Thursday, November 15, 2007

The Inverse Offense

During the very exciting Pistons-Bulls game from last Thursday, Kevin Harlen made constant mention of the fact that the Pistons often run their offense inside-out, in that the big men shoot from the perimeter while the guards and swingmen take it to the post. I found it odd that Harlen - and not analyst Doug Collins - was making this observation, and I also found it odd that the observation was a very good one, despite being rather simple. Because the more I thought about it, the more I realized how rare the Pistons are in that sense. How many other teams have big guys like Rasheed Wallace and Antonio McDyess - guys that are not just capable of playing on the perimeter, but actually seem more comfortable doing it - and a post-up point guard like Chauncey Billups? Throw in small forward Tayshaun Prince's versatility and the different things that rookie Rodney Stuckey is going to be able to do and you get a really unique team.

And I think that this ability to inverse the offense at least partly explains why the Pistons are staying so successful despite the fact that everyone keeps waiting for them to fall off. It makes sense why inversing the offense would be a subtly effective way of doing things. After all, players are so big these days that running traditional post offense is getting increasingly difficult - the lane is just too clogged. Throw in the fact that teams can zone and help with more ease and it gets extremely hard to isolate a post player. However, if you take the big guys (and therefore, the big guys guarding them) and put them on the perimeter, you suddenly have much smaller players battling it out with more real estate. Add in the fact that big men are less comfortable playing perimeter defense and guards less comfortable defending in the post and it makes a ton of sense to flip the offense.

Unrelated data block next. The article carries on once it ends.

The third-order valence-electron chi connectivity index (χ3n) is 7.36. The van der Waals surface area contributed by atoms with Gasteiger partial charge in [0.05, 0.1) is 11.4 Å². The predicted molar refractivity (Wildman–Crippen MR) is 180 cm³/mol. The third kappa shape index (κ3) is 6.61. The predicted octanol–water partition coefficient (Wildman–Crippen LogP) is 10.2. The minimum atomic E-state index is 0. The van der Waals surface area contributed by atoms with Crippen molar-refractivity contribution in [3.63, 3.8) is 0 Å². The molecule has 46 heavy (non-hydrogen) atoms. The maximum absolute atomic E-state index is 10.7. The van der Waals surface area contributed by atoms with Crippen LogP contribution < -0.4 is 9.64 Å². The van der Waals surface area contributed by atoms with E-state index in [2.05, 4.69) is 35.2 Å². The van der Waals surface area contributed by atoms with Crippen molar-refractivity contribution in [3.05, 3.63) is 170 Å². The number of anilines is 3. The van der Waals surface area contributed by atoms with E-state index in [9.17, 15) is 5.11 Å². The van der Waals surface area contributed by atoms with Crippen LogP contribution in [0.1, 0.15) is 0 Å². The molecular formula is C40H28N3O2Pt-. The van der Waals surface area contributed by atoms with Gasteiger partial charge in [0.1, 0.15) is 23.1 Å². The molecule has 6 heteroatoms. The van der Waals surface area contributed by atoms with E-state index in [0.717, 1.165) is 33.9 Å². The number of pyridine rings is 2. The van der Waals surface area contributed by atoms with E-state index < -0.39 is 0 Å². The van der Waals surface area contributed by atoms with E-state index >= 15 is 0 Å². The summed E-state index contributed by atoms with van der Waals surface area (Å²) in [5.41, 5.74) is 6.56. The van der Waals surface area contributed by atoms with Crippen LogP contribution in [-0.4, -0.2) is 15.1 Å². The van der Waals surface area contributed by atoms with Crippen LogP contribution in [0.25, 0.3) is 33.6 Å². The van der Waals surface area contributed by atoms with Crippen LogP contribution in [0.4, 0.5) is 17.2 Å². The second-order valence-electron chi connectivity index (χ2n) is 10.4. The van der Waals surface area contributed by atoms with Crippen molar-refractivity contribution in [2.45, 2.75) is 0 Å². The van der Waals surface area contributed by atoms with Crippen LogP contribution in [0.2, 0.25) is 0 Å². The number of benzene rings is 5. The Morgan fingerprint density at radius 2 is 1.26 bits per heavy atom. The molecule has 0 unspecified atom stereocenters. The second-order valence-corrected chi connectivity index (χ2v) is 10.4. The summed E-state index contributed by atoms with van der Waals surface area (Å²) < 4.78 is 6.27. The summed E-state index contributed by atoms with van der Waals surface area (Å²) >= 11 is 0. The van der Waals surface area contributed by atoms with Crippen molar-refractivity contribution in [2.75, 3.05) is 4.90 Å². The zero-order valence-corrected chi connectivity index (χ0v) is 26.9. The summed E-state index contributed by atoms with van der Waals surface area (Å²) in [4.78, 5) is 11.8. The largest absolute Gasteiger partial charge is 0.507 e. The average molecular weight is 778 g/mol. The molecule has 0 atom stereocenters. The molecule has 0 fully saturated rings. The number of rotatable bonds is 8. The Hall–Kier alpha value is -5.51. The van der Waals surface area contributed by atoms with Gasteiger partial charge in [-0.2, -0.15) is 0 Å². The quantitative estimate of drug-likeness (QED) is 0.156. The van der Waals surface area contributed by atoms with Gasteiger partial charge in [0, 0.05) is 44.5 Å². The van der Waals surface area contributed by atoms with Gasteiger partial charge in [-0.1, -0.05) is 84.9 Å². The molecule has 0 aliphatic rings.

The problem for most teams is that they don't have the pieces to do it well, or often. Utah has Deron Williams, who can definitely post other point guards, and they have Memhet Okur, who is the epitome of a perimeter big man, but they also have Carlos Boozer. Now, Boozer can certainly hit 15-footers, but it is a shame of move him off the block. Therefore, they don't invert their offense as often as they might otherwise. Dallas is a team with the proper big man for the job in Dirk Nowitzki, but I don't imagine we'll be seeing Devin Harris or Jason Terry taking people to the block. In fact, most teams, even if they have one or two pieces that would allow this to happen, don't have the cohesive lineup to implement a true inverse offense.

That said, I do think there are three teams that can do it nearly as well as Detroit. They are:

Atlanta. The Hawks actually have the perfect roster to implement what the Pistons do on offense. I watch the Hawks-Bobcats game yesterday and was really impressed by both Josh Smith (before he hurt himself and had to leave the game with 5 blocks in the second quarter) and Joe Johnson in the post. Smith has added a series of outstanding post moves and is showing the ability to finish with finesse around the rim, while Johnson has always been an underrated lowpost player. And on the flip side they have guys like Zaza Pachulia and Marvin Williams to step out and hit 18-footers all day long. Even prized rookie big man Al Horford has the range to knock down the 15-footer. Of all the teams in the NBA, Atlanta is the one most able to replicate what Detroit does so well. And the best news is that they seem to realize it, as they constantly spread the floor last night, taking their big men out wide and putting Smith and Johnson in the post against overmatched guards.